A few months ago, I wrote a blog about the vital role that transportation options play in what we at AARP call “livable communities” – great places to live for people of all ages. Being able to get around is critical to earn a living, raise a family, contribute and stay connected to your community and enjoy life. And, having alternatives to getting behind the wheel of your own car is particularly important for older adults who want to stay in their homes and communities as they age.
Last week, AARP hosted an event with POLITICO at the Detroit Auto Show. The topic: Driverless cars and the Future of Mobility. Now, if you’re wondering why AARP sponsored a panel that sounds more like the Jetsons than the Golden Girls . . . the answer is pretty simple. Having safe, affordable transportation options is essential to live independently, whatever your age. And, since driverless cars are coming sooner than you might think, AARP is working to make sure that these cars of the future meet the needs and concerns of older adults.
Black History Month is celebrated throughout February to honor many mission-driven individuals who made or are making lasting contributions to the United States.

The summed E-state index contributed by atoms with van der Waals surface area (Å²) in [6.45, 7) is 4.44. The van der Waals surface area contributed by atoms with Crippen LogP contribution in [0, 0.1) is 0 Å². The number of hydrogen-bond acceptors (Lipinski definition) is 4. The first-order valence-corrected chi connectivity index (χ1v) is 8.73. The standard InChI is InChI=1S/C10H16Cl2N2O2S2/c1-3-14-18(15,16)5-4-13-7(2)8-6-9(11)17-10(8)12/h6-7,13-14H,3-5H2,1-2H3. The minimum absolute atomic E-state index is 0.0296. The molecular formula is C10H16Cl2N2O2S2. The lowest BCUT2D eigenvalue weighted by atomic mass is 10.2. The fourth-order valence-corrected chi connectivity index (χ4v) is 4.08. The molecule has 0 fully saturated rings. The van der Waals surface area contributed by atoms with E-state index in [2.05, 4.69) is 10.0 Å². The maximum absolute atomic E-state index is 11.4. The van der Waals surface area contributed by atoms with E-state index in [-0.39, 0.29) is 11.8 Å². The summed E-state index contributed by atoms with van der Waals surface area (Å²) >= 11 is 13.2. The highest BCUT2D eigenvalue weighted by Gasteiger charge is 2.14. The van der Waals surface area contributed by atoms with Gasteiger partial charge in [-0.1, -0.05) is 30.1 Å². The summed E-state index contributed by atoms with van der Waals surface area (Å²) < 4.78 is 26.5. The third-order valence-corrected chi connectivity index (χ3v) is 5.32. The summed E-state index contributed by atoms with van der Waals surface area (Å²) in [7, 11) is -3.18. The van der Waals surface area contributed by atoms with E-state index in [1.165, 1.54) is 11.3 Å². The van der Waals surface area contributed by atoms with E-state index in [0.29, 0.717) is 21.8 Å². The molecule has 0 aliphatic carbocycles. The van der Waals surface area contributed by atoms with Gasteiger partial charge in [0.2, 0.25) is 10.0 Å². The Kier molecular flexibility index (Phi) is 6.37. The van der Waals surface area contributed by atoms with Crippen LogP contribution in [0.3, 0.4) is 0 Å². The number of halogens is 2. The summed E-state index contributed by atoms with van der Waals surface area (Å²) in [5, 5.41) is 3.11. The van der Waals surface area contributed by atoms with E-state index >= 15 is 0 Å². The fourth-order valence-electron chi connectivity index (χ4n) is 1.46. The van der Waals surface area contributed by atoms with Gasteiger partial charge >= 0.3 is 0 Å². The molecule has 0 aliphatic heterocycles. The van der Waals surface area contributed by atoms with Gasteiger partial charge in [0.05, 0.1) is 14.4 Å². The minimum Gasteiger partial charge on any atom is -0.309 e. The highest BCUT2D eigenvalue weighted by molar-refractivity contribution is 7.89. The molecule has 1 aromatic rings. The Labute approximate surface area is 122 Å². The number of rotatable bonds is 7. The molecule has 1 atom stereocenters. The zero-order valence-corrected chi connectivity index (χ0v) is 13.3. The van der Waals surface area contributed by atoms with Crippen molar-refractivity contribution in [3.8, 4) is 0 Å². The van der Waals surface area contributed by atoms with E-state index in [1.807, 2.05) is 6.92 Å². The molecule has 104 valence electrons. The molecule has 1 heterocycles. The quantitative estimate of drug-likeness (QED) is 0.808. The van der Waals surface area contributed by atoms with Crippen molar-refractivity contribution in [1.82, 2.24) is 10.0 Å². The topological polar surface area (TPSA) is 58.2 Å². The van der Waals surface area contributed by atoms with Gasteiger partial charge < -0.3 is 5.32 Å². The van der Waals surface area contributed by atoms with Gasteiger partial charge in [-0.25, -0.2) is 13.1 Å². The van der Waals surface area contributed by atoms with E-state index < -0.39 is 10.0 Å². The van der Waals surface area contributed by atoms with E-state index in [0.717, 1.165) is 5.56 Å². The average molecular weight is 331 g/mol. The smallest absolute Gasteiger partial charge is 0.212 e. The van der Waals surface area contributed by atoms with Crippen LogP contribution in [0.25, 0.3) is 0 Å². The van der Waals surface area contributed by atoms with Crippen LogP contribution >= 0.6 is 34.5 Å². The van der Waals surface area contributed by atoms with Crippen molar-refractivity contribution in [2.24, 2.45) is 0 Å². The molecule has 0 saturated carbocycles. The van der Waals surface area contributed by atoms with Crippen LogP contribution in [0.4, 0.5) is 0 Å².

It's probably been quite a few years since you first learned to drive and tested for your driver's license. Since then, cars, traffic and technology have changed, and so have you. Distractions from cellphones, talking to passengers and even sometimes grooming yourself may be activities that put you and your family at risk.
I recently appeared on CBS This Morning and NBC Nightly News to discuss having conversations with older loved ones about driving. I received many comments and questions about this hot topic. So many of us are dealing with this issue with our parents. In response to these questions and in follow up to my post about my conversations with my Dad about his driving, here are a few tips about how to talk with your older loved ones about this touchy subject.
Dad was "The Man" behind the wheel. From his first Model T that he and his college buddies fixed up in the 1940s to the "ooze-mobile," which I used to call his big white Oldsmobile that hit the pavement like butter, he enjoyed almost 80 years of driving. He was like a race car driver when he whipped around the hills of Athens County, Ohio in our family Chevy Corvair.
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